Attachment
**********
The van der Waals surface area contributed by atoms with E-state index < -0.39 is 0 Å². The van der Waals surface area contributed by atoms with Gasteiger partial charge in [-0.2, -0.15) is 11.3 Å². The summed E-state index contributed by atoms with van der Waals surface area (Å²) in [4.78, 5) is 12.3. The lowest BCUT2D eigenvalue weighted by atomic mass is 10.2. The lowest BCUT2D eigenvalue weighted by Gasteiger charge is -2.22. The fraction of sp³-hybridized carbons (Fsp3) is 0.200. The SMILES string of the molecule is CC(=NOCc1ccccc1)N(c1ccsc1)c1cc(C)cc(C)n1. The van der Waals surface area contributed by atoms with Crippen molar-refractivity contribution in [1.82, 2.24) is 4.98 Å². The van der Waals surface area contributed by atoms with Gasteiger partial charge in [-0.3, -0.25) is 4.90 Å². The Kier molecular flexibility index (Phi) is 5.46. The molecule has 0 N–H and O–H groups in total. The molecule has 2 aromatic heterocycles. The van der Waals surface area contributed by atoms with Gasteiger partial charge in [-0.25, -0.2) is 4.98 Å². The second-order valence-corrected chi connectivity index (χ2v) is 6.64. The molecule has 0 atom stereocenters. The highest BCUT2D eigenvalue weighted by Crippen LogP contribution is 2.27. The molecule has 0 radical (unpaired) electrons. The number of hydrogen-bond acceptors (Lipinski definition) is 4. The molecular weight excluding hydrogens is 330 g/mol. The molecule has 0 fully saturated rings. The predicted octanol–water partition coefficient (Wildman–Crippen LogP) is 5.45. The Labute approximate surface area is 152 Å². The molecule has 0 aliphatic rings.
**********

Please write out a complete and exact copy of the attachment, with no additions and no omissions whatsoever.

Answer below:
The van der Waals surface area contributed by atoms with E-state index < -0.39 is 0 Å². The van der Waals surface area contributed by atoms with Gasteiger partial charge in [-0.2, -0.15) is 11.3 Å². The summed E-state index contributed by atoms with van der Waals surface area (Å²) in [4.78, 5) is 12.3. The lowest BCUT2D eigenvalue weighted by atomic mass is 10.2. The lowest BCUT2D eigenvalue weighted by Gasteiger charge is -2.22. The fraction of sp³-hybridized carbons (Fsp3) is 0.200. The SMILES string of the molecule is CC(=NOCc1ccccc1)N(c1ccsc1)c1cc(C)cc(C)n1. The van der Waals surface area contributed by atoms with Crippen molar-refractivity contribution in [1.82, 2.24) is 4.98 Å². The van der Waals surface area contributed by atoms with Gasteiger partial charge in [-0.3, -0.25) is 4.90 Å². The Kier molecular flexibility index (Phi) is 5.46. The molecule has 0 N–H and O–H groups in total. The molecule has 2 aromatic heterocycles. The van der Waals surface area contributed by atoms with Gasteiger partial charge in [-0.25, -0.2) is 4.98 Å². The second-order valence-corrected chi connectivity index (χ2v) is 6.64. The molecule has 0 atom stereocenters. The highest BCUT2D eigenvalue weighted by Crippen LogP contribution is 2.27. The molecule has 0 radical (unpaired) electrons. The number of hydrogen-bond acceptors (Lipinski definition) is 4. The molecular weight excluding hydrogens is 330 g/mol. The molecule has 0 fully saturated rings. The predicted octanol–water partition coefficient (Wildman–Crippen LogP) is 5.45. The Labute approximate surface area is 152 Å². The molecule has 0 aliphatic rings.